Greyhound says you’re not important
The ticket clerk rolls her eyes
Tells you to deal with it.
Bus driver scoffs
Tells the last 15 people in line,
who are paying customers,
to wait for the next bus,
this one’s already full.
I sit in the back.
The lavatory door doesn’t shut,
It swings open whenever the bus turns.
The driver calls everyone to prayer
in a church I do not feel welcome in.
Everyone speaks my second language.
My tongue is broken
it is a record scratch.
The bus is full of men.
The hour-long layover turns into no more
than five minutes.
Our driver mocks his own passengers,
says, “this ain’t no Disneyland ride.”
Customer service hotline is disconnected
No one to tell you that you’re right.
A woman stumbles into the broken stall,
mumbles to herself
and comes out smelling of gin and pinesol.
You are a pretty white girl
on a Greyhound bus.
Your boarding pass says
someone will come looking for you.
It says you got a little too used to taking airplanes.
The driver told you not to sit up front,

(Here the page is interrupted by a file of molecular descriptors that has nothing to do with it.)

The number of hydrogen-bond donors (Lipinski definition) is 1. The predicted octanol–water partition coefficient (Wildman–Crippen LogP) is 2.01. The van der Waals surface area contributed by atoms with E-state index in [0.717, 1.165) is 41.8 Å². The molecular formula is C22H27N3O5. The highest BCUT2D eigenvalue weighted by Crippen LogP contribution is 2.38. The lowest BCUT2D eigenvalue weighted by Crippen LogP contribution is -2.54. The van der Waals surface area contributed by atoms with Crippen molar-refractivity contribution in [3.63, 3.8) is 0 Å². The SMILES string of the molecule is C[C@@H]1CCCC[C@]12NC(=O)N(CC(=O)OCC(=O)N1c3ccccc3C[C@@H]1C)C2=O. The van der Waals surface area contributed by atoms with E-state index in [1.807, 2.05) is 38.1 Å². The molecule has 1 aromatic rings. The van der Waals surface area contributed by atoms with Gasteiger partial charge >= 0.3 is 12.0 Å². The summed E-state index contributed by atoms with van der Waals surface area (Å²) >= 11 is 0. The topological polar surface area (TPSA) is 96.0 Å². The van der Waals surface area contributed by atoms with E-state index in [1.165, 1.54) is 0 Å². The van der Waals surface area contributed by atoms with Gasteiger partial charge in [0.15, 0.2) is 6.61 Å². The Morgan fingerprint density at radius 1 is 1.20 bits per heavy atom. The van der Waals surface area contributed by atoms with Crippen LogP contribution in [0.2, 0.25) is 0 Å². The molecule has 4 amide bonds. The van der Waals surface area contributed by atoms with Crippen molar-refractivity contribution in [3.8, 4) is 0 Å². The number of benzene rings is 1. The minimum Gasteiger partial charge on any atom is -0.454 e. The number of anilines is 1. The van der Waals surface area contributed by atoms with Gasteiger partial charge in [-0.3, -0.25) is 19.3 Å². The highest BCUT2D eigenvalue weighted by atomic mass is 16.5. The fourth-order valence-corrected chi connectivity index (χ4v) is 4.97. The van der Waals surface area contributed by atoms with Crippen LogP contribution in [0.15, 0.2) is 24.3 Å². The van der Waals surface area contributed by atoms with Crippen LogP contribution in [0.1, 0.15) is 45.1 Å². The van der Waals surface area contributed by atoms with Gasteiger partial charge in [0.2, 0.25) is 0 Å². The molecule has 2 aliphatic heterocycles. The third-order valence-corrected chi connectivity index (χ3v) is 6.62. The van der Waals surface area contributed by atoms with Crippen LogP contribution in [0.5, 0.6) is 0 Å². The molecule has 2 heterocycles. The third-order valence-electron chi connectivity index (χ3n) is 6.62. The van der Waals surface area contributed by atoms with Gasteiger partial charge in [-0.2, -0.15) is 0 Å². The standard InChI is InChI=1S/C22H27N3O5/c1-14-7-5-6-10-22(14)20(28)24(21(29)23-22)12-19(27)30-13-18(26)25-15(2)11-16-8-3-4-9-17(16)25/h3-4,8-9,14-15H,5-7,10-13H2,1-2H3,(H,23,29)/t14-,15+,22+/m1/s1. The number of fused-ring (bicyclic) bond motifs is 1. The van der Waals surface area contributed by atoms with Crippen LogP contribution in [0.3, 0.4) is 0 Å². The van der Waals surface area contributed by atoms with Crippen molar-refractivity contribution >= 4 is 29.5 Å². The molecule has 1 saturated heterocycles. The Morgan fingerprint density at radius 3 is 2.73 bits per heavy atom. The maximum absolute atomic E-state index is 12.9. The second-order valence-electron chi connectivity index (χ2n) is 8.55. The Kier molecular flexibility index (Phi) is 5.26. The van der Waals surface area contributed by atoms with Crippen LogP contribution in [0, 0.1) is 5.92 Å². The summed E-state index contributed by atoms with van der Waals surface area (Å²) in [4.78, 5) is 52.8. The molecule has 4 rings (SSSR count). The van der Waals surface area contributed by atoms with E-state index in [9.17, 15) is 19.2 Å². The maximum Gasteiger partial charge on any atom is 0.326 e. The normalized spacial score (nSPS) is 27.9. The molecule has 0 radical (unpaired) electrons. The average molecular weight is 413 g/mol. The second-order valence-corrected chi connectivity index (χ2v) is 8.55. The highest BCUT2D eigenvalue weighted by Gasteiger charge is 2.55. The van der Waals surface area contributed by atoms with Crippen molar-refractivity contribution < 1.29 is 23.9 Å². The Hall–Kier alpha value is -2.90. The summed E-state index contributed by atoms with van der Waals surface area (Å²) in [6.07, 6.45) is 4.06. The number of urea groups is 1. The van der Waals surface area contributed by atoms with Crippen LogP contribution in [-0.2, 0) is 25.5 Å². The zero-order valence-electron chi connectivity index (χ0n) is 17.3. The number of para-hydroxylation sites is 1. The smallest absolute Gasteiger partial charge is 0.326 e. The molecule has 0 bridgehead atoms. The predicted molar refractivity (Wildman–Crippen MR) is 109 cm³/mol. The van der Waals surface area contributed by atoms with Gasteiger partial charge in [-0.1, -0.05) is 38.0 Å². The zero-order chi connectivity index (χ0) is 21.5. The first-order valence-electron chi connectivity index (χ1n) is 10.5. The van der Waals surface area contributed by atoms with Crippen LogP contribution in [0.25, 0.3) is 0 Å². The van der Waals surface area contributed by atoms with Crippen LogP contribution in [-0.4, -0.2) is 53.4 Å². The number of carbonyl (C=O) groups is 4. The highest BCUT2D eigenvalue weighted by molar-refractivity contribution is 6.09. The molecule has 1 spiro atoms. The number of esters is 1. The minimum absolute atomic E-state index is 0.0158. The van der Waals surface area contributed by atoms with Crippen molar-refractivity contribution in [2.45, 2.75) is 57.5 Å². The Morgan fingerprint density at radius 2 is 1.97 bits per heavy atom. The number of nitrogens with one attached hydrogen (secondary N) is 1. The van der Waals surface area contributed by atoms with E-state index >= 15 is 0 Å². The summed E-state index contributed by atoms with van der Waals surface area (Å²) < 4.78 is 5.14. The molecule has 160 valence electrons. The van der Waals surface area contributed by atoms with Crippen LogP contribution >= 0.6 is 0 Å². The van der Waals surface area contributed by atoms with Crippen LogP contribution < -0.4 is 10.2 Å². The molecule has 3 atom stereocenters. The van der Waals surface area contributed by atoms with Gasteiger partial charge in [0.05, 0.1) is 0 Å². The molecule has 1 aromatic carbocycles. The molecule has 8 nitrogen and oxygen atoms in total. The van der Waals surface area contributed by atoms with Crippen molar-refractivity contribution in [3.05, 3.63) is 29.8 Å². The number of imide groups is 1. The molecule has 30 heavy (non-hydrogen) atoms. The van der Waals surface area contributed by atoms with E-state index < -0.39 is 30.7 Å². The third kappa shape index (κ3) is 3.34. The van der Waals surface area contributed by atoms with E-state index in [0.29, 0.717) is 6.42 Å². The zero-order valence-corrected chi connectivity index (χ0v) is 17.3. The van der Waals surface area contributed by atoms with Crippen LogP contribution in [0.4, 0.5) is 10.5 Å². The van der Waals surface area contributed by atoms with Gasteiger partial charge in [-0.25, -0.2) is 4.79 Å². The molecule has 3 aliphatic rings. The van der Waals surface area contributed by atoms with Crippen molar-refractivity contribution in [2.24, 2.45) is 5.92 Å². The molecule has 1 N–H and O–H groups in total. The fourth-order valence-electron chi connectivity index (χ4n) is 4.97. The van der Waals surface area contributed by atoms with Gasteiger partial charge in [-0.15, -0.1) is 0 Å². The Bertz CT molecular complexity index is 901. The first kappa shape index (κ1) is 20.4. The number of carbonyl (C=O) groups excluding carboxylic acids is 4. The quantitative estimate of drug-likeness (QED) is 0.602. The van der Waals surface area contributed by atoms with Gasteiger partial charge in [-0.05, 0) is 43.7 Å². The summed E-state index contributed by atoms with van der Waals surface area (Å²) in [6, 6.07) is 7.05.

you look a little too used to that type of treatment.
I stop holding my girlfriend’s hand
in the station.
Somewhere between Waco and Tulsa
I lean in to kiss her and she stops me.
We arrive in Dallas
and I am reminded that here,
they shot JFK in broad daylight
so I don’t stand up for myself.
I take a seat,
learn something the rest of the world
already knows about.
I am told the first row of seats
Is not allowed to be occupied
because too many drivers got stabbed.
Hours of empty field roll by outside the window.
We have 3 more stops and no one gets off.
Everyone has 6 pairs of eyes
and I am suddenly self-conscious
of my buzzed hair,
the half naked mermaid tattooed to my arm.
There are only 10 hours to Oklahoma City
where I can go back to the real world again.
The one where I am not a rolling field,
that everyone stares at
but just passes by.